I never cease to be amazed at the roller-coaster mentality which has invaded what is a potentially huge cash earner and employer in the UK.
What am I talking about? The renewable energy market, especially solar PV. Despite immense obstacles it has shown signs of growing in a difficult UK market.
Not that you’d think that was desirable – given the EU’s recent strange decision to impose levies on solar panel imports.
Where have the village idiots gone? To the EU
Am I alone in thinking that the EU Commission, European governments, not least our own, are supposed to be encouraging the take-up of technologies like solar? Maybe not.
I suspect our once thriving population of village idiots, noticeable by their absence these days, has now migrated to the policy team at the EU Commission. The thinking defies logic…
“This is not protectionism” – or is it?
I’m sure it has absolutely nothing whatsoever to do with a German propensity to look after its own solar PV panel manufacturing, principally in the old East Germany and heavily labour intensive – despite the German Government supposedly positioning against a levy.
Perhaps I was naïve to think the days of trade protectionism were a long way behind us. This is a horribly dangerous precedent, almost guaranteed to provoke reciprocal action by the Chinese – and it could go way beyond the issue of solar panels.
Perhaps we don’t already have sufficient inflationary pressures – perhaps we should continue to artificially inflate the price of items we’d like to be used more? BONKERS.
I have to declare an interest here – I work with a number of companies involved in renewable generation both at the developer and user end.
The grave uncertainties which have been caused over recent years through feeble legislation, oscillation on subsidies and a general cloak of volatility around the whole subject has been powerful in shooting everyone in the industry in the foot.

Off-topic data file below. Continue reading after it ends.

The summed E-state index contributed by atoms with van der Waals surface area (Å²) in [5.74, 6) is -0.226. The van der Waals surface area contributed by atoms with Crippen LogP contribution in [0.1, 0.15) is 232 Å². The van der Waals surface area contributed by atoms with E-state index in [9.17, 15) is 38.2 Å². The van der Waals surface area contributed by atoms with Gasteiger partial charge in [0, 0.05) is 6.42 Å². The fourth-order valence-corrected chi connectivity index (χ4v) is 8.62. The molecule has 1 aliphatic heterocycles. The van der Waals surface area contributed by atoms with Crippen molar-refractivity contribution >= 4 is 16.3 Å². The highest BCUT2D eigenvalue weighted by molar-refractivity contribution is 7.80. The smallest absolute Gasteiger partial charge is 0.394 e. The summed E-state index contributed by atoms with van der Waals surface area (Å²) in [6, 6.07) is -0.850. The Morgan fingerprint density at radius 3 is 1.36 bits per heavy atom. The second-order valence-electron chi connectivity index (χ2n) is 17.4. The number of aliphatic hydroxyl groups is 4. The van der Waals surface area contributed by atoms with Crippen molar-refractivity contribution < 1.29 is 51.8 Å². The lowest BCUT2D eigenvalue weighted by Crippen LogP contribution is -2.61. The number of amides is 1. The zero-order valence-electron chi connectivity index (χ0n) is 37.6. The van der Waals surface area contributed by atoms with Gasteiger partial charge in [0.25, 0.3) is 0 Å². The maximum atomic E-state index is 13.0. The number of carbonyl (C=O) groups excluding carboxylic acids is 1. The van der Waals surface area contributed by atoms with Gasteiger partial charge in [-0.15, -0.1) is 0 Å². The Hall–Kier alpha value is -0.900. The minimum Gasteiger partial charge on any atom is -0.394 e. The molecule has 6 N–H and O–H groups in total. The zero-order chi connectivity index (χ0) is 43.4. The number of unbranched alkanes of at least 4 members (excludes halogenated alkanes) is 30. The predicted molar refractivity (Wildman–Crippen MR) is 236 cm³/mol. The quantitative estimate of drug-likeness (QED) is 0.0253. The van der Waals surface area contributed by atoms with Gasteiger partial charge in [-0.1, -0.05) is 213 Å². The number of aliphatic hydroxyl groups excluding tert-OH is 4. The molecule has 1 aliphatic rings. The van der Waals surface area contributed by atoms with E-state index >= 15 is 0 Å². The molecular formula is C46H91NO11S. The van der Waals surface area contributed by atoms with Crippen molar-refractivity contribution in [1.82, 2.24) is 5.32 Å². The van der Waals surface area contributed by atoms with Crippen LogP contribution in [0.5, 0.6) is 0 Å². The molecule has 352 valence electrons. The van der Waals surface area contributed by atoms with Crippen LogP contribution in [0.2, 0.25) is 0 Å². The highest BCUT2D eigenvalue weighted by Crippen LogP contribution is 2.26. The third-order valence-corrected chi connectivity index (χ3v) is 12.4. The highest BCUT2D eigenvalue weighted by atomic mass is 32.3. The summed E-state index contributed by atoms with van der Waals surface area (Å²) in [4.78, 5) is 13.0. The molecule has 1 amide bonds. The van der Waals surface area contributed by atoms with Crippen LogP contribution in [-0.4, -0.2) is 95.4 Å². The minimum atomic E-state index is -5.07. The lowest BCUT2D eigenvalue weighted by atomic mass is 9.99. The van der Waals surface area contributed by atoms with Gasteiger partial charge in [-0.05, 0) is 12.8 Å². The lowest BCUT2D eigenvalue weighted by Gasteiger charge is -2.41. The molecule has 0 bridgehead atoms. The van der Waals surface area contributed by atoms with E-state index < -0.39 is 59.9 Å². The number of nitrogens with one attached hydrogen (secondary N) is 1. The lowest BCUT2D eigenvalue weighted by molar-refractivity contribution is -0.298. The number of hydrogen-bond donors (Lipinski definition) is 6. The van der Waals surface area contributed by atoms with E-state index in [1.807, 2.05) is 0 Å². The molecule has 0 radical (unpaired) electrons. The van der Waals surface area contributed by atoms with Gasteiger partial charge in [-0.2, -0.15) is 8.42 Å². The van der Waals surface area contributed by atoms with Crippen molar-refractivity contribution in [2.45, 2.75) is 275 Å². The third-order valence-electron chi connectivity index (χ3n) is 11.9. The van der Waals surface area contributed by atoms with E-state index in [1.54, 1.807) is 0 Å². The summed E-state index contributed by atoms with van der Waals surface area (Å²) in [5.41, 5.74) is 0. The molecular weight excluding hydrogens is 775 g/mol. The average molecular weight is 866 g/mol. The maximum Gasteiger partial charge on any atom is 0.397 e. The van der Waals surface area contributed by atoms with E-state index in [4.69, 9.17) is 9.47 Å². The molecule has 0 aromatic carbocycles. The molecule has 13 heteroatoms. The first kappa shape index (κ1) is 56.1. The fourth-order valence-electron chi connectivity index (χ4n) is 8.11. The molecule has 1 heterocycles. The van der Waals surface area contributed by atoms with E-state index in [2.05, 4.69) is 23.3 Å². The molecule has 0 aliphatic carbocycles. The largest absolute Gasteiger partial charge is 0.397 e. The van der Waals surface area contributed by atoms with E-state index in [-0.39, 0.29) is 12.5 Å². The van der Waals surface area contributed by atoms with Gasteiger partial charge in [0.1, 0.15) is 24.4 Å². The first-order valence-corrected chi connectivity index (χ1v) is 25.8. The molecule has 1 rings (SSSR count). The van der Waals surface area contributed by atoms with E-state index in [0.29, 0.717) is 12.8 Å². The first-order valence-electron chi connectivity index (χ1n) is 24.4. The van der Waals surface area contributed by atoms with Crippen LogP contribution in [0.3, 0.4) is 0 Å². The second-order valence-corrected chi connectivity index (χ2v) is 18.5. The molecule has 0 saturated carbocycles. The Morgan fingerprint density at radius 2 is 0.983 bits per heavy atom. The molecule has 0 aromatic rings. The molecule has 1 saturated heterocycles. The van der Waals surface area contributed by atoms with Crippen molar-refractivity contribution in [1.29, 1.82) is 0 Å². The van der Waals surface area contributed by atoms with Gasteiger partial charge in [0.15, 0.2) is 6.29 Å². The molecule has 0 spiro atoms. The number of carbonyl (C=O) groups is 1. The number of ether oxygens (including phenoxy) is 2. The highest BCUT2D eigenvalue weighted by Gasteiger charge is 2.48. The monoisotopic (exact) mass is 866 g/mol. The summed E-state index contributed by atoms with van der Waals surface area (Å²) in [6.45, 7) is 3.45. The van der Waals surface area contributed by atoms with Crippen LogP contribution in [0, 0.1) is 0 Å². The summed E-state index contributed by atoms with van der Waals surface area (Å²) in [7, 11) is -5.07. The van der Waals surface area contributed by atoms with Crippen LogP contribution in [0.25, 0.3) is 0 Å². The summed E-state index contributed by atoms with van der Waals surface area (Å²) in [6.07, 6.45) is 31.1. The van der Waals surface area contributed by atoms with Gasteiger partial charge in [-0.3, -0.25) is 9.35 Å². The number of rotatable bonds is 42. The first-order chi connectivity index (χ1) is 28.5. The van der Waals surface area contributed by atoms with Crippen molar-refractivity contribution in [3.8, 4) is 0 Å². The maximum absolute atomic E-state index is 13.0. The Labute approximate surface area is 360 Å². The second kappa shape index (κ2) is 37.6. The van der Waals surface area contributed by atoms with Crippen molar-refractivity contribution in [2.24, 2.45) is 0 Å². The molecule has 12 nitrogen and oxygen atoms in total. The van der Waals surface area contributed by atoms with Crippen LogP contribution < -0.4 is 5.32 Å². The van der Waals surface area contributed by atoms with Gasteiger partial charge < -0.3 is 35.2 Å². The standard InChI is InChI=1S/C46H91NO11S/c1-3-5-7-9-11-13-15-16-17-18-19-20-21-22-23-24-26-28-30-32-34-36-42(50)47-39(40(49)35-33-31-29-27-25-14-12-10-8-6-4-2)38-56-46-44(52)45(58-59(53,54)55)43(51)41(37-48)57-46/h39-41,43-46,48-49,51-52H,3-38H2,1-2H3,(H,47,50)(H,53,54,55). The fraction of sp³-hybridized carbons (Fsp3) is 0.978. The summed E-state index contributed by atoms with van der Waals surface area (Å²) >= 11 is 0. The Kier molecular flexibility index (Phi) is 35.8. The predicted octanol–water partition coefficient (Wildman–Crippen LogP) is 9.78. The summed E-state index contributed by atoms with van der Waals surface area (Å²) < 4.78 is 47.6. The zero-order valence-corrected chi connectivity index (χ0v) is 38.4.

Business could be quids in with solar
At a time when power purchase agreements (PPA) from solar PV schemes can be secured at around 8-10p/kWh, with simple cash paybacks of 5-7 years and with return on investment up to around 20%, this is no time to rock the boat.
Now should be THE time for everyone to urgently consider coating their roofs, car-park perimeters or brownfield sites as a far less intrusive technology compared to some alternatives.
That’s from major property companies through to individual domestic users and even financial organisations like pension funds.
But the message is not getting through.
Tough questions for the EU
Instead, poor decision-making at European level is causing large numbers of jobs in installation and maintenance, rather than the obvious manufacturing sector to be put at risk.
Is it any wonder, given the volatility of pricing influences in this market, that the speculators are having a field day and stockpiling solar panels for potential financial gain?
This is a key question: can our “friends” in the EU Commission give us details of the majority voting needed to bring in what is a crazy stance on “temporary” levies which will effectively put the industry on standby mode?